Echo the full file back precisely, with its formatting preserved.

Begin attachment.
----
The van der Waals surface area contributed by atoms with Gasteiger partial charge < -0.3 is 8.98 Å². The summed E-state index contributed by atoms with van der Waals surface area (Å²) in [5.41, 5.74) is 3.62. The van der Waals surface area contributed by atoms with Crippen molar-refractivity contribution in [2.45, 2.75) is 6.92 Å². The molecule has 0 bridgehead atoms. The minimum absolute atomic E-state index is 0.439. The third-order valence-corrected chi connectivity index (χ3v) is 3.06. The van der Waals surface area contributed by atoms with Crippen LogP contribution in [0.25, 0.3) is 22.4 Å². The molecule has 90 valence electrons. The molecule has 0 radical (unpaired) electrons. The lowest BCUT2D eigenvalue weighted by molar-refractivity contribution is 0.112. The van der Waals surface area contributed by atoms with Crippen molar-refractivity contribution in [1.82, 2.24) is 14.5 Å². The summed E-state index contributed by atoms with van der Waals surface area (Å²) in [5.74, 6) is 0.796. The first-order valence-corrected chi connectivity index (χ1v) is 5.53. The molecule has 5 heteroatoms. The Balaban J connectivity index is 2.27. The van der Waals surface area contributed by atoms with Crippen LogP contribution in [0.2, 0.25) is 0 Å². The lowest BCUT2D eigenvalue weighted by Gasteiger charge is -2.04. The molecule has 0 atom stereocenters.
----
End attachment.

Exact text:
The van der Waals surface area contributed by atoms with Gasteiger partial charge < -0.3 is 8.98 Å². The summed E-state index contributed by atoms with van der Waals surface area (Å²) in [5.41, 5.74) is 3.62. The van der Waals surface area contributed by atoms with Crippen molar-refractivity contribution in [2.45, 2.75) is 6.92 Å². The molecule has 0 bridgehead atoms. The minimum absolute atomic E-state index is 0.439. The third-order valence-corrected chi connectivity index (χ3v) is 3.06. The van der Waals surface area contributed by atoms with Crippen LogP contribution in [0.25, 0.3) is 22.4 Å². The molecule has 90 valence electrons. The molecule has 0 radical (unpaired) electrons. The lowest BCUT2D eigenvalue weighted by molar-refractivity contribution is 0.112. The van der Waals surface area contributed by atoms with Crippen molar-refractivity contribution in [1.82, 2.24) is 14.5 Å². The summed E-state index contributed by atoms with van der Waals surface area (Å²) in [5.74, 6) is 0.796. The first-order valence-corrected chi connectivity index (χ1v) is 5.53. The molecule has 5 heteroatoms. The Balaban J connectivity index is 2.27. The van der Waals surface area contributed by atoms with Crippen LogP contribution in [0.2, 0.25) is 0 Å². The lowest BCUT2D eigenvalue weighted by Gasteiger charge is -2.04. The molecule has 0 atom stereocenters.